Electricity producers do not plan to retrofit any local coal-fired power plants to run on natural gas, but they acknowledge future plants may be more likely to run on gas than coal.
With new federal regulations making it more difficult to use coal for electricity, local energy leaders were asked, "Two of the area's coal-fired power plants have either closed or announced plans to close over the next few years. What possibility exists for refitting those power plants to become natural gas-fired operations so that workers in their 20s can work in this field?"
"It isn't cost effective - and in most cases not even feasible - to convert a coal-fired generating unit to use natural gas," said Pat D. Hemlepp, director of corporate media relations for American Electric Power. The company now owns and operates the Kammer and Mitchell plants south of Moundsville, as well as the Cardinal Plant near Brilliant. "If you do that you typically end up with an inefficient, expensive-to-operate natural gas plant."
New U.S. Environmental Protection Agency regulations regarding air emissions are leading AEP to close the Kammer plant by the end of 2014. However, company officials are confident they will be able to meet electricity demands without using this plant.
AEP Ohio also has plans to sell the Mitchell plant to Charleston-based Appalachian Power, pending federal and state approval. Both companies are subsidiaries of the AEP parent company.
Though AEP does not have plans to switch local coal-fired plants to run on natural gas, President and Chief Executive Officer Nicholas Akins said the company plans to generate more power with gas in the future.
Q: Two of the area's coal-fired power plants have either closed or announced plans to close over the next few years. What possibility exists for refitting those power plants to become natural gas-fired operations so that workers in their 20s can work in this field?
A: None, as American Electric Power said it will not convert its Kammer Plant in Marshall County, which is set to close in 2014, and FirstEnergy Corp. will not convert its shuttered R.E. Burger Plant in Shadyside.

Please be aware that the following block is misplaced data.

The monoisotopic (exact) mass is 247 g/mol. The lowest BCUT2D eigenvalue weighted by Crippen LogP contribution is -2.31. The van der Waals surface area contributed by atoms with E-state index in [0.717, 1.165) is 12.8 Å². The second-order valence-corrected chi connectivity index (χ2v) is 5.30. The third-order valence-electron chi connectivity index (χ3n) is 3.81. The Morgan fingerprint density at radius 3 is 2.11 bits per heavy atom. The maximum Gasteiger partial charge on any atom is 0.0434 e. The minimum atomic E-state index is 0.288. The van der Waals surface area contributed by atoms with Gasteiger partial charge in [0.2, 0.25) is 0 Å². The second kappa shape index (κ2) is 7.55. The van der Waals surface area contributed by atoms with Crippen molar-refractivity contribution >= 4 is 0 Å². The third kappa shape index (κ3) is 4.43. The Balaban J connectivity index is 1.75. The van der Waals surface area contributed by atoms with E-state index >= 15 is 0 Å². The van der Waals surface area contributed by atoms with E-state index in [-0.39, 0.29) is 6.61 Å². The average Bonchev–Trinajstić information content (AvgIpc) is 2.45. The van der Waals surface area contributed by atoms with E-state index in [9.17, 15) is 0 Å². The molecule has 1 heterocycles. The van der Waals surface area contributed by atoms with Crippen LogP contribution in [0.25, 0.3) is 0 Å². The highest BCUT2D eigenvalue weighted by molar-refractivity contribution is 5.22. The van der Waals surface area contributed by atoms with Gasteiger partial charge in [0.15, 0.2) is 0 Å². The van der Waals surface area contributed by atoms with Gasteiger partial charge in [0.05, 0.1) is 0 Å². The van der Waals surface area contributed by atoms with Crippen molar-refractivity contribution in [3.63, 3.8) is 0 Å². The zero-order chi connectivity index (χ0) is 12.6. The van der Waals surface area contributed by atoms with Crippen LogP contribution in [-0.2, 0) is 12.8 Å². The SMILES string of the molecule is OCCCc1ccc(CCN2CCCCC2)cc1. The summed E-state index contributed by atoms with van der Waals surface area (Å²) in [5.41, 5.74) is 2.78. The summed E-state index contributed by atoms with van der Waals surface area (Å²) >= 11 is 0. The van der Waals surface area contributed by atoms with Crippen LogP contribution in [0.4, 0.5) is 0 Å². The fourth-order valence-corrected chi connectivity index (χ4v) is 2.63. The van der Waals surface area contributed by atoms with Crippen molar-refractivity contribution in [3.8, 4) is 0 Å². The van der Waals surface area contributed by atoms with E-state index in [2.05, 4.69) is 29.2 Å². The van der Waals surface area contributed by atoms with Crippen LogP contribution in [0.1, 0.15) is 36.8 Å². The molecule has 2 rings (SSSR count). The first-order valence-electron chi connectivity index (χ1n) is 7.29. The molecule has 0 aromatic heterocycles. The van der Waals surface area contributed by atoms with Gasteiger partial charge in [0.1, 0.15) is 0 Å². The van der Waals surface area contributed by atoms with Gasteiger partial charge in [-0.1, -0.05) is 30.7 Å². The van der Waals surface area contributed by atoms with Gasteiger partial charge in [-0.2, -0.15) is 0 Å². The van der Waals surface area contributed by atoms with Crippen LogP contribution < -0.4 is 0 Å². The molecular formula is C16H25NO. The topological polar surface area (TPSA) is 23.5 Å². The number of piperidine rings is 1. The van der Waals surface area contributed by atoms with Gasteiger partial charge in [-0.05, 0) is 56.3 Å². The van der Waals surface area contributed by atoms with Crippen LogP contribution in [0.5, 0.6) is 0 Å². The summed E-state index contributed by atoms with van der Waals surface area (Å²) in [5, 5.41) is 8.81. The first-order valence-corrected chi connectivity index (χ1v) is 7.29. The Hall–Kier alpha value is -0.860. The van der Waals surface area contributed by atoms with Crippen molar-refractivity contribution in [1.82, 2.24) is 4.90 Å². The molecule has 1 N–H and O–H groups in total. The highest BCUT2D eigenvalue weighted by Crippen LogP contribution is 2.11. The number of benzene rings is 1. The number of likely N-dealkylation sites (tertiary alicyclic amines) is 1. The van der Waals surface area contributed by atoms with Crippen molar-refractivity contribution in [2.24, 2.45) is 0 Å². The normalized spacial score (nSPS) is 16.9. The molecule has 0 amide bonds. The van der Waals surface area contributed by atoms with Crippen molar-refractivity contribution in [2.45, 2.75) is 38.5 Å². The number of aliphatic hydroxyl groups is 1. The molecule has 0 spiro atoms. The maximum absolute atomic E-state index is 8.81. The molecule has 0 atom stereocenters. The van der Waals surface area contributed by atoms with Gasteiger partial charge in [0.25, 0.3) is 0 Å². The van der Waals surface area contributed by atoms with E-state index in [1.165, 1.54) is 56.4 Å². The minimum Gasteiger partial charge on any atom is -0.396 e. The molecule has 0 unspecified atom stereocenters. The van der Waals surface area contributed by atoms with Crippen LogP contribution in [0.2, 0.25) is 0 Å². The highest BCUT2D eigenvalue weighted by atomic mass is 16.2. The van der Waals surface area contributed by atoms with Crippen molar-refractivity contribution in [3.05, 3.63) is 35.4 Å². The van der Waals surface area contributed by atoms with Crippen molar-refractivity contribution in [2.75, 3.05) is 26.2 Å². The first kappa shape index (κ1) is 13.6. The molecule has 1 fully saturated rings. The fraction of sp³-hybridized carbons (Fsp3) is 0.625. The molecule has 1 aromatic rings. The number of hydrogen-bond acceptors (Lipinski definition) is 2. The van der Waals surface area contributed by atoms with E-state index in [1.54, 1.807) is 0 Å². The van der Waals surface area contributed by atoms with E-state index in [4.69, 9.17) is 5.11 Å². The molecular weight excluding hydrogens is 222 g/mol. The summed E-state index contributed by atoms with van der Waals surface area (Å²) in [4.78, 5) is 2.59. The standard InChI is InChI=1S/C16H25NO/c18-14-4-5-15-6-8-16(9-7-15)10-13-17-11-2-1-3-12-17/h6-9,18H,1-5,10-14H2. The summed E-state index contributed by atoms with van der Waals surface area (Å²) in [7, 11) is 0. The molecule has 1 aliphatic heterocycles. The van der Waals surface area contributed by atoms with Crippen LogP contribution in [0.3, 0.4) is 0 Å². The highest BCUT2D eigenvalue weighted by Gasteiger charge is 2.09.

"Natural gas will become an increasing part of AEP's generating portfolio in the coming decades as a result of the development of shale gas reserves and new environmental regulations," he said.
AEP recently started commercial operation of the Dresden, Ohio natural gas-fired power plant. With the start-up of the Dresden plant, AEP has added more than 4,800 megawatts of natural gas-fired capacity to its generating fleet in the past decade. Natural gas accounts for 24 percent of AEP's total generating capacity.
AEP spokeswoman Melissa McHenry said the company's other power plants that already run on natural gas include:
"This is another step in the transformation of AEP's generating fleet as we continue to diversify our fuel mix to improve our environmental footprint and provide economical electricity for our customers," added Akins regarding the Dresden plant.
For many years, Consol Energy has fueled the AEP Kammer and Mitchell plants with coal from its Shoemaker and McElroy mines. However, Consol Chief Operating Officer Randy Albert said last year the company believes natural gas - which Consol produces under the CNX Gas Corp. banner - will replace coal as the fuel source for electricity in certain areas.
"When you look at the energy situation in this country, coal-fired power plants are going to be shut down and replaced by gas-fired plants. We can see the writing on the wall with coal," he said. "Our growth at Consol is going to come from the gas sector."
An already closed local power plant is the FirstEnergy Corp. R.E. Burger Plant south of Shadyside.
"Currently, there is an excess of generation in the marketplace, which has resulted in depressed prices for power. So even though gas is available, we still would not be able to justify the cost of what it would take to retrofit any existing units or build new gas-fired turbines," said FirstEnergy spokesman Mark Durbin.